Issue 37: Duke admissions interviewer’s best and worst interviews, plus if 3 reasons to consider taking SAT subject tests

Rare insights from this Duke admissions interviewer. Ruturaj Kulkarni, a graduate of Duke’s Fuqua School of Business shares his admissions experience with SocratesPost. Read to learn how his interview questions diverge from the “standard” questions, what surprised him most about interviewing students, his best and worst encounters with applicants, what types of students impress him the most, and his take on campus culture. Any Duke hopefuls will want to read this one.

Exclusive Insider Interview: Duke University interviewer

Mercy at SocratesPost: Ruturaj, tell me about your experiencing interviewing for Duke business school admissions.

Ruturaj at Duke: I wanted to get involved for the business school specifically because I really enjoyed my experience. When I visited, I felt that the students were super helpful, so I wanted to give that back. The way it works is basically, [the admissions office] gives you a group of people that they want you to interview and then assess. Overall, I think what really helps is that because I went through the program, I was able to not use some of the questions that they had expected that we asked – we can change it, we have some leeway – but I also added questions that I felt that I was challenged the most in, “If you were in XYZ situation, what would your actions be?” I think what was really beneficial was me being able to use my personal experience to create questions that I could ask prospective students.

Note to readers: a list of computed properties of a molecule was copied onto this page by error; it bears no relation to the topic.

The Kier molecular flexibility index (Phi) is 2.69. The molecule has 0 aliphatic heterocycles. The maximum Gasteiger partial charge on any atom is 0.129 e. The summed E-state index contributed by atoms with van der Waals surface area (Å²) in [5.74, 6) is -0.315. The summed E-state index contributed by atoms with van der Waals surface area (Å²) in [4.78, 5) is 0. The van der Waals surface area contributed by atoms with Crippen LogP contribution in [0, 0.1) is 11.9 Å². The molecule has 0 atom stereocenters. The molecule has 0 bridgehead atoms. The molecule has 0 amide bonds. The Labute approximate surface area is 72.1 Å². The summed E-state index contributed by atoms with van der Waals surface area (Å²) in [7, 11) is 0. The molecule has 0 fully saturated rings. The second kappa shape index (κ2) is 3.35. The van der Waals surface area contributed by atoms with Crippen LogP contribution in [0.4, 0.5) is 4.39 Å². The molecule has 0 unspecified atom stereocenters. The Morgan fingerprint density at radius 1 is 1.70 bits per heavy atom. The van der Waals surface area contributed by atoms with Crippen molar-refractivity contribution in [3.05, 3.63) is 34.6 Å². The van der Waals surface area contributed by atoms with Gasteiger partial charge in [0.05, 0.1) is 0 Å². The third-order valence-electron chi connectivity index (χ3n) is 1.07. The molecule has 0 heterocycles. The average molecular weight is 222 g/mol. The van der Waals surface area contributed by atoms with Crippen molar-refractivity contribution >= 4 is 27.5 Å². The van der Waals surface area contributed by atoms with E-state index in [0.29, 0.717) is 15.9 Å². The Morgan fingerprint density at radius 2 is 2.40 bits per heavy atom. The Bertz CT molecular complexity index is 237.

Mercy at SocratesPost: Were you only interviewing students who were applying for your program? Or did they give you a variety of students from a variety of programs?

Ruturaj at Duke: For mine it was just for my program, yes.

Mercy at SocratesPost: Tell me more about your program, and how that led you to your career now, and how you decided to go into that program.